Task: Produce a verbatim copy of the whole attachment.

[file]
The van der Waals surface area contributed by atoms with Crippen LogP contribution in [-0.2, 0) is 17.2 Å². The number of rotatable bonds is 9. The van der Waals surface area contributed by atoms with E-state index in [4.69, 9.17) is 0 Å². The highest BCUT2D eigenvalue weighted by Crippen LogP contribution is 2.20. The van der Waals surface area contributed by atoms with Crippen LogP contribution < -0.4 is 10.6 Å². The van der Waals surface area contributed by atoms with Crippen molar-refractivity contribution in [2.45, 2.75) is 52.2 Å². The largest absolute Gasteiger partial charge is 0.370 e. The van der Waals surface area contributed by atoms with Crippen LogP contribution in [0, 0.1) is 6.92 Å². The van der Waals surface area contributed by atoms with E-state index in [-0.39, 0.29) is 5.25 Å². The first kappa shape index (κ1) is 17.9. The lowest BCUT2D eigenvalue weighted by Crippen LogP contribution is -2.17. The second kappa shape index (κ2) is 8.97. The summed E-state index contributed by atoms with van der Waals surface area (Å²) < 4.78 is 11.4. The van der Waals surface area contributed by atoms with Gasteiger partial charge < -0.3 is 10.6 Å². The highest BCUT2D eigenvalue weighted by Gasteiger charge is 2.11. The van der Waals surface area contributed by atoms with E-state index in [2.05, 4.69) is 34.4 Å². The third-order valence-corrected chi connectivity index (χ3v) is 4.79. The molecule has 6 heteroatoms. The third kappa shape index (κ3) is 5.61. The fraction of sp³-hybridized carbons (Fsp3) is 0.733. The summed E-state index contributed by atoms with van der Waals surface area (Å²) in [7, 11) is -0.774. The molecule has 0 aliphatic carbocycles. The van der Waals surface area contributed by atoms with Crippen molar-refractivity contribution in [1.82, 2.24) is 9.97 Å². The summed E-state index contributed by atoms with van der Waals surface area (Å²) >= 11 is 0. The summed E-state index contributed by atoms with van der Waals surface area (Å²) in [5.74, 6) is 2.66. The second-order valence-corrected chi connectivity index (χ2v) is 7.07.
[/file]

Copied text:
The van der Waals surface area contributed by atoms with Crippen LogP contribution in [-0.2, 0) is 17.2 Å². The number of rotatable bonds is 9. The van der Waals surface area contributed by atoms with E-state index in [4.69, 9.17) is 0 Å². The highest BCUT2D eigenvalue weighted by Crippen LogP contribution is 2.20. The van der Waals surface area contributed by atoms with Crippen LogP contribution < -0.4 is 10.6 Å². The van der Waals surface area contributed by atoms with Crippen molar-refractivity contribution in [2.45, 2.75) is 52.2 Å². The largest absolute Gasteiger partial charge is 0.370 e. The van der Waals surface area contributed by atoms with Crippen LogP contribution in [0, 0.1) is 6.92 Å². The van der Waals surface area contributed by atoms with E-state index in [-0.39, 0.29) is 5.25 Å². The first kappa shape index (κ1) is 17.9. The lowest BCUT2D eigenvalue weighted by Crippen LogP contribution is -2.17. The second kappa shape index (κ2) is 8.97. The summed E-state index contributed by atoms with van der Waals surface area (Å²) < 4.78 is 11.4. The van der Waals surface area contributed by atoms with Gasteiger partial charge < -0.3 is 10.6 Å². The highest BCUT2D eigenvalue weighted by Gasteiger charge is 2.11. The van der Waals surface area contributed by atoms with E-state index in [2.05, 4.69) is 34.4 Å². The third-order valence-corrected chi connectivity index (χ3v) is 4.79. The molecule has 6 heteroatoms. The third kappa shape index (κ3) is 5.61. The fraction of sp³-hybridized carbons (Fsp3) is 0.733. The summed E-state index contributed by atoms with van der Waals surface area (Å²) in [7, 11) is -0.774. The molecule has 0 aliphatic carbocycles. The van der Waals surface area contributed by atoms with Crippen molar-refractivity contribution in [1.82, 2.24) is 9.97 Å². The summed E-state index contributed by atoms with van der Waals surface area (Å²) >= 11 is 0. The summed E-state index contributed by atoms with van der Waals surface area (Å²) in [5.74, 6) is 2.66. The second-order valence-corrected chi connectivity index (χ2v) is 7.07.